Around 1855 Henry G. Tiemiear moved into the upper floors of the recently-completed house and store at 119 East 26th Street (renumbered 207 in 1867). Faced in red brick, the Italianate style structure was three stories tall above the store level. The working class Gas House District (so-called because of the nearby Manhattan Gas Works) in which it stood was reflected in the straight-forward design. The only decoration was the paneled fascia below the simple bracketed cornice.
The grocery Tiemiear opened on the ground floor was one of two he owned, the other being two blocks away on East 24th. Boarding with his family in 1855 and 1856 was R. B. Mooney, a butcher who was quite likely an employee of Tiemiear. He was, as well, a volunteer fire fighter, a member of the Metropolitan Hose Co. No. 39 on Third Avenue.
By the Civil War years, the house was being operated as a boarding house. An typical advertisement in March 1865 read, "To Let--A Pleasant and neatly furnished front Room on the first floor in a respectable locality."
Throughout the ensuing decades the building was home mostly to working class Irish immigrants. Living here in 1872, for instance, were James Bracket, a real estate agent; policeman Matthew Campbell; Michael O'Meara, a carpenter; and Samuel Thurman, who was in the tin business.
A surprising resident in the early 1890s was John Cairns, described by the New York Herald as "a Scotchman about thirty-three years old, tall, manly looking and frank in manner." On January 2, 1896 the newspaper noted, "Cairns lives with his wife and one child, two years old, in modest rooms in a flat house at No. 223 East Thirty-second street. Until six months ago his home was at No. 207 East Twenty-sixth street."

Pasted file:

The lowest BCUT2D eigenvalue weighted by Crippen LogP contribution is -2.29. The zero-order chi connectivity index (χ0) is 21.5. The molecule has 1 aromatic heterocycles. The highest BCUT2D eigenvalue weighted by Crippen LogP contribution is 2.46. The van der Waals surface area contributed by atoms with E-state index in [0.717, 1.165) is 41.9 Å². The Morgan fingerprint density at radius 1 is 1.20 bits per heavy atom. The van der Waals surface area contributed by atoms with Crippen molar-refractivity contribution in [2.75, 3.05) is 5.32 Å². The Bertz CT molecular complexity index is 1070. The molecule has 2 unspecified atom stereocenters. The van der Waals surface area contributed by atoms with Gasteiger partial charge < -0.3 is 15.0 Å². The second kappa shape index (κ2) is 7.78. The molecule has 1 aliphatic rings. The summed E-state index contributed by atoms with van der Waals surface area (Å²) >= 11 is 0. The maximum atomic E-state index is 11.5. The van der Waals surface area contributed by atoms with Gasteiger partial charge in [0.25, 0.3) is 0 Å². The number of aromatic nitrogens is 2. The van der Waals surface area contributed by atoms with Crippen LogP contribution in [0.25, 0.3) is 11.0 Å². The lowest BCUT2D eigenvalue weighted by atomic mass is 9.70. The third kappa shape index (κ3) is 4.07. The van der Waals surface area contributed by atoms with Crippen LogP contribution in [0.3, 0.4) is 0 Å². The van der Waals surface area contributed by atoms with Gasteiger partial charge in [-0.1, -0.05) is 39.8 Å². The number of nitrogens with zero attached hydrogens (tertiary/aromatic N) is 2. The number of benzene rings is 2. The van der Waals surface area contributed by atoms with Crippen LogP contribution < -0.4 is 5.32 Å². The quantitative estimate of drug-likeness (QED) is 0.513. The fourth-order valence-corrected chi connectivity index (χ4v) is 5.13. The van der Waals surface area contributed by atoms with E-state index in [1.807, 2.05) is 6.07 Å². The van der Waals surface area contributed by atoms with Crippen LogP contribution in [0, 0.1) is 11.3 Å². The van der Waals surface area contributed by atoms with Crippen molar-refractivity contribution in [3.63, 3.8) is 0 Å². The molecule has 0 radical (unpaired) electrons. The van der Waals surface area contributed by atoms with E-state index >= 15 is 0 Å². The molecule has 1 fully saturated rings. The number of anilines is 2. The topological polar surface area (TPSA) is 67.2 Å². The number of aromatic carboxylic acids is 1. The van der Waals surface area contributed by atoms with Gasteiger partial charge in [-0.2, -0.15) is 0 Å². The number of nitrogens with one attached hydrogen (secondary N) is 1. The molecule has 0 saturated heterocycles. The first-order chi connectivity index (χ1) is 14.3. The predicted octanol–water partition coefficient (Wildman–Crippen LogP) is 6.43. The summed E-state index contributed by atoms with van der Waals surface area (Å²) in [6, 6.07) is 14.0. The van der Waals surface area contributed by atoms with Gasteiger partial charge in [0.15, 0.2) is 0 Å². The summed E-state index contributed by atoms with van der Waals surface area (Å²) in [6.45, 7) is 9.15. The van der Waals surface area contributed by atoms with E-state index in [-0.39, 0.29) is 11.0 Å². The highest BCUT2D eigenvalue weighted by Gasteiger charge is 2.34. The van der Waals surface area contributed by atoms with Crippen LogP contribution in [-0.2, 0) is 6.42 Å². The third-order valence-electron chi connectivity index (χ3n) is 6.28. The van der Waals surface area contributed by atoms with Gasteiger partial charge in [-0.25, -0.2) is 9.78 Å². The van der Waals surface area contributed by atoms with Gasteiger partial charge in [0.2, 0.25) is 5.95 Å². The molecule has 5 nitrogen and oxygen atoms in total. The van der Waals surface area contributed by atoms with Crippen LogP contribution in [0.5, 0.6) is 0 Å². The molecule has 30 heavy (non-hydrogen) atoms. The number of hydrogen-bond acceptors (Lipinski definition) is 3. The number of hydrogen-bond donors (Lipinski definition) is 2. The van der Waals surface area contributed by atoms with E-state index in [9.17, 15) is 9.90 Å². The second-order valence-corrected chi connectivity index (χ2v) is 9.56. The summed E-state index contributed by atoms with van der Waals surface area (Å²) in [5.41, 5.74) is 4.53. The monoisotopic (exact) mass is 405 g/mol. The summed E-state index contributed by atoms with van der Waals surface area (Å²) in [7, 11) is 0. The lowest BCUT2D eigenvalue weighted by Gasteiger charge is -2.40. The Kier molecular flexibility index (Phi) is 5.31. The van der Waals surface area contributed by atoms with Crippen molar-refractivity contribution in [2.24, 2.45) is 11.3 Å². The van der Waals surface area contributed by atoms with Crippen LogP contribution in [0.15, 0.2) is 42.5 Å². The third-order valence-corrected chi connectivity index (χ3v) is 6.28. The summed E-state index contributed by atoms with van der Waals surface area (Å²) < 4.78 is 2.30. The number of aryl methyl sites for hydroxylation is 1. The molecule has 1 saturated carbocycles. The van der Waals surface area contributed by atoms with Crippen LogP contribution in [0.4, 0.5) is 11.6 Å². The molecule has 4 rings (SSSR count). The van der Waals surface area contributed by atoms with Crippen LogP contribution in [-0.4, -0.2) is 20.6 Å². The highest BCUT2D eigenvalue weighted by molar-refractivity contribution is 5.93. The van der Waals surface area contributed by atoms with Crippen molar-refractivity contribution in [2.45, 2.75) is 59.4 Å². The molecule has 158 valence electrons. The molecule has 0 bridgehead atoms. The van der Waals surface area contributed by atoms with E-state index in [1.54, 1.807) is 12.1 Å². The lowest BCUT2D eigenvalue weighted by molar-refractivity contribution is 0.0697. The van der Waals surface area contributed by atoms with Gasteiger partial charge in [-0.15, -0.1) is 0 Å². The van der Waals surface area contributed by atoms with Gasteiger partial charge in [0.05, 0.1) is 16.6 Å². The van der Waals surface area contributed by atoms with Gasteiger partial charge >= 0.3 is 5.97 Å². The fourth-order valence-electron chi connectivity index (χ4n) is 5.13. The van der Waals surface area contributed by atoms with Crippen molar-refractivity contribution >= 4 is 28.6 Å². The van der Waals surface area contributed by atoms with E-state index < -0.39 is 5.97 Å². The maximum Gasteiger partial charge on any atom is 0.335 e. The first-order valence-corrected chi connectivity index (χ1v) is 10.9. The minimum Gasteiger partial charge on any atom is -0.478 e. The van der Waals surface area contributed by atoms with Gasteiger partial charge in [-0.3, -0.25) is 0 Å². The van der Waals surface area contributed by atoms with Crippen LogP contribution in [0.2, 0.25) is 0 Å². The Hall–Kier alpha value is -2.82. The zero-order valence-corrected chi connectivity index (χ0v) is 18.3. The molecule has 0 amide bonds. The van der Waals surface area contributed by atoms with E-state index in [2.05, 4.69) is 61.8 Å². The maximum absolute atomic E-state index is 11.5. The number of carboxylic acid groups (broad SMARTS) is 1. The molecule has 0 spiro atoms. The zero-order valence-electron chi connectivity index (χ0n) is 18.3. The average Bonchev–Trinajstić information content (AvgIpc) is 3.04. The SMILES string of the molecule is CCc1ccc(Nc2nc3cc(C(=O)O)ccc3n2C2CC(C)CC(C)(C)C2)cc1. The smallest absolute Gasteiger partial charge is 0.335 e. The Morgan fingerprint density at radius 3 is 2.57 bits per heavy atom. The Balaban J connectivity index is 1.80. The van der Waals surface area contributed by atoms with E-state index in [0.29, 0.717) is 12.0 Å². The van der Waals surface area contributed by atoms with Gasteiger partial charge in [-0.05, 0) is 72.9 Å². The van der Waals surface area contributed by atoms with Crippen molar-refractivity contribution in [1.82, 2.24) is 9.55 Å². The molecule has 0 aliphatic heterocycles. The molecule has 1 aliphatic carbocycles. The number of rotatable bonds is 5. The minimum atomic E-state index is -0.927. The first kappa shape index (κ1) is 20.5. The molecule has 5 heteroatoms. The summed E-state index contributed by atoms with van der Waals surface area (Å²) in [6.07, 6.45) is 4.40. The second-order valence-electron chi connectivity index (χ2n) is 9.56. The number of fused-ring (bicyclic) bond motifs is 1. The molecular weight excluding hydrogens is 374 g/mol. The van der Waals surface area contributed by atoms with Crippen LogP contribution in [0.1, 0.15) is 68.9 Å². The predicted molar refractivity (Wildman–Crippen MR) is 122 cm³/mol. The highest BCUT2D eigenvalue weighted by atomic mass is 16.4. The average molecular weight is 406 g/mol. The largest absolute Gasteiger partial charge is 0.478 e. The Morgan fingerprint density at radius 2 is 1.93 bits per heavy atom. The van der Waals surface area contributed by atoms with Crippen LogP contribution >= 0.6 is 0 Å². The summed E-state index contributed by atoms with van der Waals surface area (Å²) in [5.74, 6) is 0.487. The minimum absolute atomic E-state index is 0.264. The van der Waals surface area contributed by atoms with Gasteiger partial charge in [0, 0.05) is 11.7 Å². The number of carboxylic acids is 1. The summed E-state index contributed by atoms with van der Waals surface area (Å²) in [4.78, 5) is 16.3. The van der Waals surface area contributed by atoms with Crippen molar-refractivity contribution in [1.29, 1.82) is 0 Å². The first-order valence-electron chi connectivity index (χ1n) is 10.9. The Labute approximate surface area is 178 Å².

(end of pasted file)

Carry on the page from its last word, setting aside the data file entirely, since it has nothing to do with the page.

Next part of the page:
Years earlier Cairns's father had obtained a job in the Burden Iron Company in Troy, New York. John learned bookkeeping, and got an office job with the company. His performance was so notable that in 1889 millionaire owner Isaac Townsend Burden made John Cairns his personal secretary. It was a highly responsible position and an astounding rise in station for the young immigrant.
The New York Herald said, "He, and he alone, of all the household, it is said, has often had in his keeping the keys of the safes. He has known the combination of the locks which secure the silver closets, and has been trusted with many such details, with which even Mr. Burden himself was not familiar." And yet, Cairns continued to live in modest boarding houses like this one.
On December 28 The Richmond Item reported, "Isaac Townsend Burden, the multi-millionaire, and one of the leaders of the four hundred, and his wife, lament the loss of $70,000 worth of diamonds and uncounted stocks and bonds, which are easily convertible into cash. The goods was taken from the safe in the private residence about last midnight, while the family was awake." Naturally, Cairns came under intense police scrutiny.